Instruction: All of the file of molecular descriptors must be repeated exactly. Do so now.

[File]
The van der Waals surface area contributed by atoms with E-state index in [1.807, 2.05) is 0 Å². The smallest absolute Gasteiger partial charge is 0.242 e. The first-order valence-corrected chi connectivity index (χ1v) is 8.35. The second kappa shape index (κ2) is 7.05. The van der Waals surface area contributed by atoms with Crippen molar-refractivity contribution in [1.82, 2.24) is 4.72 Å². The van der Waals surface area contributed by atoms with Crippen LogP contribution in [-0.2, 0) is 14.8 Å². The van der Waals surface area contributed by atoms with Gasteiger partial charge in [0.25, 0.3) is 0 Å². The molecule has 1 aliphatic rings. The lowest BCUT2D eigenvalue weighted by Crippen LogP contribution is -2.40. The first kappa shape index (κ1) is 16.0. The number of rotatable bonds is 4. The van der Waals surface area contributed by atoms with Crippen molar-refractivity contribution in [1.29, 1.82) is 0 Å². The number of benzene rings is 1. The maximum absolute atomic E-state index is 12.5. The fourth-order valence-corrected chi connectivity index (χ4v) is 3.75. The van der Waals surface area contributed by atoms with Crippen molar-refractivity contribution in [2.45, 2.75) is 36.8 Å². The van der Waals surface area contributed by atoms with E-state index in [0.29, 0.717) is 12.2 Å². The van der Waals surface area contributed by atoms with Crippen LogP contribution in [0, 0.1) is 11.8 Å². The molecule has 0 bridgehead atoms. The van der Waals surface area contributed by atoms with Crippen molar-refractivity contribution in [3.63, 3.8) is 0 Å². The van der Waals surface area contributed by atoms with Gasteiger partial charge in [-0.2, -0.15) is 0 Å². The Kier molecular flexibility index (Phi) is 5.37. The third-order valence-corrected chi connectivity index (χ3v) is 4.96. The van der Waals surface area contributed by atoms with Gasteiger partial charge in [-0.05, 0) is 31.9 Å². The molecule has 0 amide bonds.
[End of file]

The van der Waals surface area contributed by atoms with E-state index in [1.807, 2.05) is 0 Å². The smallest absolute Gasteiger partial charge is 0.242 e. The first-order valence-corrected chi connectivity index (χ1v) is 8.35. The second kappa shape index (κ2) is 7.05. The van der Waals surface area contributed by atoms with Crippen molar-refractivity contribution in [1.82, 2.24) is 4.72 Å². The van der Waals surface area contributed by atoms with Crippen LogP contribution in [-0.2, 0) is 14.8 Å². The van der Waals surface area contributed by atoms with Gasteiger partial charge in [0.25, 0.3) is 0 Å². The molecule has 1 aliphatic rings. The lowest BCUT2D eigenvalue weighted by Crippen LogP contribution is -2.40. The first kappa shape index (κ1) is 16.0. The number of rotatable bonds is 4. The van der Waals surface area contributed by atoms with Crippen molar-refractivity contribution in [1.29, 1.82) is 0 Å². The number of benzene rings is 1. The maximum absolute atomic E-state index is 12.5. The fourth-order valence-corrected chi connectivity index (χ4v) is 3.75. The van der Waals surface area contributed by atoms with Crippen molar-refractivity contribution in [2.45, 2.75) is 36.8 Å². The van der Waals surface area contributed by atoms with E-state index in [0.29, 0.717) is 12.2 Å². The van der Waals surface area contributed by atoms with Crippen LogP contribution in [0, 0.1) is 11.8 Å². The molecule has 0 bridgehead atoms. The van der Waals surface area contributed by atoms with Crippen molar-refractivity contribution in [3.63, 3.8) is 0 Å². The van der Waals surface area contributed by atoms with Gasteiger partial charge in [-0.2, -0.15) is 0 Å². The Kier molecular flexibility index (Phi) is 5.37. The third-order valence-corrected chi connectivity index (χ3v) is 4.96. The van der Waals surface area contributed by atoms with Gasteiger partial charge in [-0.05, 0) is 31.9 Å². The molecule has 0 amide bonds.